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Asked to provide observational evidence for every EY outcomes statement at 30-50 months!

Discussion in 'Early Years' started by FabulousPoodle, May 15, 2019.

  1. FabulousPoodle

    FabulousPoodle New commenter

    I teach a nursery class in a primary school. I have done my best to immerse my pupils in interesting, engaging,practical learning experiences; raising chickens, growing vegetables, being aware of all weather types, by being out in them (in suitable clothing of course), to promote understanding the world, experiencing seasonal changes and celebrating festivals through food and music/dance from that culture, exploring lots of stories, and maths and cll in practical contexts. I have taken photographs and recorded the children's responses to every experience.

    In addition, I have recorded the children's own child initiated learning - much of which stems from the experiences they have been exposed to, including child initiated planting and watering of their garden, feeding the chickens and checking their hutches for fresh straw etc; They are a very articulate group, so there are lots of comments about what they observe and think. The majority of the children are secure in having achieved the 30-to 50 outcomes and are working towards the 40-60 months outcomes, to be emerging at the end of the Summer term. However, they are mostly Autumn born, with only a few born in Spring and none in Summer, so they are performing at a developmentally age related, expected outcomes. (In fact, they are developing beyond ARE, but I have been forced to mark them down).

    However, at a recent pupil progress meeting, I was told that I have to provide evidence of attainment for every EY outcomes statement, to ensure that outcome has been met. I explained that as their teacher, I know them very well and can state with confidence the statments they have achieved, but SLT are insisting that I cannot highlight a statement until I have three pieces of evidence to support it.

    I know that this stems from concern that if the children achieve 'emerging' in the 40-60 outcomes, this puts pressure on the Reception class teacher to get the children to exceeding EY goals next year. But surely, the emphasis should be on where each child is at developmentally, and supporting them to achieve the next stage in their learning, even if in reception class, they encounter the Y1 programmes of study. The concepts don't have to be formal, they can still be play based to meet the developmental needs of 4/5 year olds.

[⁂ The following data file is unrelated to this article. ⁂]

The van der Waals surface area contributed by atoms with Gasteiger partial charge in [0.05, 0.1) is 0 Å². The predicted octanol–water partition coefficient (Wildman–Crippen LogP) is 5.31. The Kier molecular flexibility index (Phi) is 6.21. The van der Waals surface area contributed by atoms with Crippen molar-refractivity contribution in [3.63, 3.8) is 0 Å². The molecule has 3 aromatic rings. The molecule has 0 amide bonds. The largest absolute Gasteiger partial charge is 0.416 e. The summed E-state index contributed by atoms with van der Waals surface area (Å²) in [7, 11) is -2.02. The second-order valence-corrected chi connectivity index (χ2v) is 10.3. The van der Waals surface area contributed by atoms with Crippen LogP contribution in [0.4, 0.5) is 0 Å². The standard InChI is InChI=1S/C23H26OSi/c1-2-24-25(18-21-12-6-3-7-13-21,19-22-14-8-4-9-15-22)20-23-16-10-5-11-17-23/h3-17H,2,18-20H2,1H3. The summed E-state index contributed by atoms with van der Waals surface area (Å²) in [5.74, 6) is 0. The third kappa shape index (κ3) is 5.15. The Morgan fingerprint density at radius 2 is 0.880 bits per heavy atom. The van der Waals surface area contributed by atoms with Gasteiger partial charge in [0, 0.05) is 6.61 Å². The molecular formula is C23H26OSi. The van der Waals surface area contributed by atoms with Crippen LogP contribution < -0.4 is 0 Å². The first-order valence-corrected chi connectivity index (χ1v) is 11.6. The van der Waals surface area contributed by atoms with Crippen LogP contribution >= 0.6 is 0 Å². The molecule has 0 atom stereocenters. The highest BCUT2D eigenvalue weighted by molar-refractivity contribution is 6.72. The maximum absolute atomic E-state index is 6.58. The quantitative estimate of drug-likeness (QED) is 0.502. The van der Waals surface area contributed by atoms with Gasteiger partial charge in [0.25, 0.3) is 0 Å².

This poses a dilemma for me, because I cannot regard my pupils as walking sets of data. They are three and four years old for God's sake! They are developmentally explorers and investigators, exploring all areas of learning including human relationships and interactions, the world around them, nature, patterns in number, shapes and letters/words.

    Of course, I can backtrack, and make templates to include the statements for each area of learning with columns to record evidence on three different dates, but I feel that this undermines the spontaneity of responding to their next steps in learning at the time of need, because my role seems to have become about gathering evidence, rather than extending learning.

    Please can anyone advise, is this what the expectation has become, with regards to collecting data about achievement in Nursery classes? I would really appreciate any advice you can give.
     
    nizebaby likes this.
  2. caterpillartobutterfly

    caterpillartobutterfly Star commenter

    Not exactly what you describe no. But not too far off.

    We use tapestry and our way around this is to create an observation called 'assessment' and simply write a sentence for each area that doesn't have observations somewhere about. Then tick off the statement and we're done.